Octopuses are usually thought of as solitary, mingling with others only to mate, but social interactions between them could be more widespread than previously recognised, say marine biologists who have been studying them in Australia.
They have been observing a colony of gloomy octopuses (Octopus tetricus) living on a rock outcrop at the sort of high densities only ever once observed before – at a site nearby.
The new site, dubbed Octatlantis by the scientists, is in Jervis Bay on Australia's east coast, and while filming on eight separate days they saw it typically occupied by between 10 and 15 octopuses.
The team recorded frequent complex social interactions between the animals, including signalling, mating, evicting one another from their sand-and-shell dens and attempting to expel individuals from the site altogether – giving the community the flavour of a violent frontier town.
The only other such site previously studied had been “Octopolis” in 2009, also in Jervis Bay at a depth of 17m. Because that site seemed to have grown up around a small unidentifiable man-made artefact, its circumstances had been thought unique.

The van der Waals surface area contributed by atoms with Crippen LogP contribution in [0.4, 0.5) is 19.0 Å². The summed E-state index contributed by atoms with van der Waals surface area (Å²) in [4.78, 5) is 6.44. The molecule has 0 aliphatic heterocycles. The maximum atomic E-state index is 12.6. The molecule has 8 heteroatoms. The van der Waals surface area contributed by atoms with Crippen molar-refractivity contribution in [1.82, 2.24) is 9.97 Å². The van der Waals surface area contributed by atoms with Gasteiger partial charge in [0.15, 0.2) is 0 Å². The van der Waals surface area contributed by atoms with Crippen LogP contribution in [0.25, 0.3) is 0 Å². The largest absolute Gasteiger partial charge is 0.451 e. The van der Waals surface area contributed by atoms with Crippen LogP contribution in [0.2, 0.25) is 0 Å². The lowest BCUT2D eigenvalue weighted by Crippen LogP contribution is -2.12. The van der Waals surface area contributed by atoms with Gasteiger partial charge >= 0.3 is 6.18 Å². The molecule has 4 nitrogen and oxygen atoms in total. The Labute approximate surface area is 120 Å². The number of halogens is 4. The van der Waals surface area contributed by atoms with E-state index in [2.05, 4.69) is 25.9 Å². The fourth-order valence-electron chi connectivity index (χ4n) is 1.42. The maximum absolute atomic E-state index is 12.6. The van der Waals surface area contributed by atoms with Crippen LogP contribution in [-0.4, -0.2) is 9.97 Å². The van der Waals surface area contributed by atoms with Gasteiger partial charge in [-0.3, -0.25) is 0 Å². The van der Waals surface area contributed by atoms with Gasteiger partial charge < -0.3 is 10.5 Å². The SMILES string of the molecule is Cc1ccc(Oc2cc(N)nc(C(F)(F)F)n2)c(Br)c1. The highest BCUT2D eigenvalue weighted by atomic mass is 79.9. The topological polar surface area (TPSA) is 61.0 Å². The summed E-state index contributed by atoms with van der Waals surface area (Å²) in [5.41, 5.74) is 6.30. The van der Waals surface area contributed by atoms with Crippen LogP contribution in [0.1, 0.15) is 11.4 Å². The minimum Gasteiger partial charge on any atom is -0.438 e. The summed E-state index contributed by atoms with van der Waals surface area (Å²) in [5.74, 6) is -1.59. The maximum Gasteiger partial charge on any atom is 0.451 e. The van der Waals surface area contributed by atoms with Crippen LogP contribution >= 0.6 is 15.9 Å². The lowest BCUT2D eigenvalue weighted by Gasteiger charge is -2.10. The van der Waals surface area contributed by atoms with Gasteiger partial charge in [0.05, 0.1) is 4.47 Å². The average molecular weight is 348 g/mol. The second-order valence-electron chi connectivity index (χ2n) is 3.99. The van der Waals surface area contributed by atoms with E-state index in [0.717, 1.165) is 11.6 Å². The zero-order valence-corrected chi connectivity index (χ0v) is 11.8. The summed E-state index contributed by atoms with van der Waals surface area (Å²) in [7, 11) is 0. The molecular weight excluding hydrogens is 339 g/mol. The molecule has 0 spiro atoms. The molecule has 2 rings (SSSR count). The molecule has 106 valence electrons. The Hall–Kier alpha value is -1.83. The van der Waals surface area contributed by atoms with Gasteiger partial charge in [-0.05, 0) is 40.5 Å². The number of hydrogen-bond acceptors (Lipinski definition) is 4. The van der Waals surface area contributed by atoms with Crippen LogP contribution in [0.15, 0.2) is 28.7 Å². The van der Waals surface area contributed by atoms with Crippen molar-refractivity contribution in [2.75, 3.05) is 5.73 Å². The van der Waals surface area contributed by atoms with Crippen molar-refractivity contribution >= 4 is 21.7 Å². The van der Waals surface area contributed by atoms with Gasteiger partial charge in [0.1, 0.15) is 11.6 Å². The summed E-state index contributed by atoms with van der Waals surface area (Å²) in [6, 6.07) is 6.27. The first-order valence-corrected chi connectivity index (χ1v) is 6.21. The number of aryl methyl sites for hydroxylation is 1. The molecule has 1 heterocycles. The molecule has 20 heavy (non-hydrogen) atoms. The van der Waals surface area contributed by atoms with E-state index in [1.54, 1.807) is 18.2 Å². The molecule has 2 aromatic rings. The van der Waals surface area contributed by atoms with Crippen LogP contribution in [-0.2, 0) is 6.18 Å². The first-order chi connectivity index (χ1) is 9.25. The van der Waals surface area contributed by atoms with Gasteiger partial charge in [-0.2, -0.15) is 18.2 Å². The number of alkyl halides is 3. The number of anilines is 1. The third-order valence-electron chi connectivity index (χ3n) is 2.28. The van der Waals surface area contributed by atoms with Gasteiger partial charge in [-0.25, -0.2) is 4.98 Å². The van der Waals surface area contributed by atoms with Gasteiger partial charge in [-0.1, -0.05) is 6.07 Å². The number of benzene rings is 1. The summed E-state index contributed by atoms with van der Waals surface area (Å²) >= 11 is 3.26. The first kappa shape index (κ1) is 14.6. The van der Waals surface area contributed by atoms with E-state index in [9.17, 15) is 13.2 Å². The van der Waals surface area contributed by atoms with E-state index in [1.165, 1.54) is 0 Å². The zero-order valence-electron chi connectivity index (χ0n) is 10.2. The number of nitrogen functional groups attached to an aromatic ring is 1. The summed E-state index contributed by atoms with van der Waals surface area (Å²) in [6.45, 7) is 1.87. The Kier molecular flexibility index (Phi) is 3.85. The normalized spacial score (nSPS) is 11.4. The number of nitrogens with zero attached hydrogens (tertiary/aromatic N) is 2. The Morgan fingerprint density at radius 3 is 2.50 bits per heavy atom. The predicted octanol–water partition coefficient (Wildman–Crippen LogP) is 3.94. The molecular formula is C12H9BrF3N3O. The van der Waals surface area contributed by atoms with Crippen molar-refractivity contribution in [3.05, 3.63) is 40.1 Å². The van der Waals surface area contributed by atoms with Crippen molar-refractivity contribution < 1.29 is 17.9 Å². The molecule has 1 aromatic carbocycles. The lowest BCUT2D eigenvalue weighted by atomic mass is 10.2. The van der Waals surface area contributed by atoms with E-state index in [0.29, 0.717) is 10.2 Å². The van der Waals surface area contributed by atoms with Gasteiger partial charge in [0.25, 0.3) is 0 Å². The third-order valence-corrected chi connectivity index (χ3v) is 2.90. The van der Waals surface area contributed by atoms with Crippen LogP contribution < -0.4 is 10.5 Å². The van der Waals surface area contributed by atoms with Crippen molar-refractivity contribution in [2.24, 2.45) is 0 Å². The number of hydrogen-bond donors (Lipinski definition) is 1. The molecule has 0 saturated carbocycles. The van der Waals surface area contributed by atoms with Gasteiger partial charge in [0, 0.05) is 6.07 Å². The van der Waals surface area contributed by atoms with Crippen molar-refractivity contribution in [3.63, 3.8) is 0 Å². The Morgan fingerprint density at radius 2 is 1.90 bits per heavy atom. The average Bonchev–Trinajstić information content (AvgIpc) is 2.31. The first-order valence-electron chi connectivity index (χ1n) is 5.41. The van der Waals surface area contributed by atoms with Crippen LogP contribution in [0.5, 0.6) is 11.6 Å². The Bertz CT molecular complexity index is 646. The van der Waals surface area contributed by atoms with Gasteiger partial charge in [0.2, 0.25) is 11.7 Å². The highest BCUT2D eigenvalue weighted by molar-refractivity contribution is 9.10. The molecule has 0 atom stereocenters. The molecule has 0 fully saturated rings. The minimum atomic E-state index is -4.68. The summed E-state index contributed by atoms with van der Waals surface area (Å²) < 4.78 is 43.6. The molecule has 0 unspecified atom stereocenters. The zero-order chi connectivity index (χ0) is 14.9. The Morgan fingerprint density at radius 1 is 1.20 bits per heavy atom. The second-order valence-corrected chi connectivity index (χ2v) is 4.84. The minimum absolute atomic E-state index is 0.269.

There was no such focal point at Octatlantis, which lies between 10 and 15m deep and measures 18 by 4m, so the scientists speculate that the rocks themselves, sticking up on an otherwise featureless seabed, must have been the attraction.
“We plan to continue to explore and study these sites as well as other habitat,” Divernet was told by Professor David Scheel of Alaska Pacific University, co-author of the report.
“We would be delighted to hear from divers who may have encountered similar situations in their underwater explorations. We wouldn’t know about these sites if it weren’t for the dive community.”
The research is published in Marine and Freshwater Behaviour and Physiology Journal here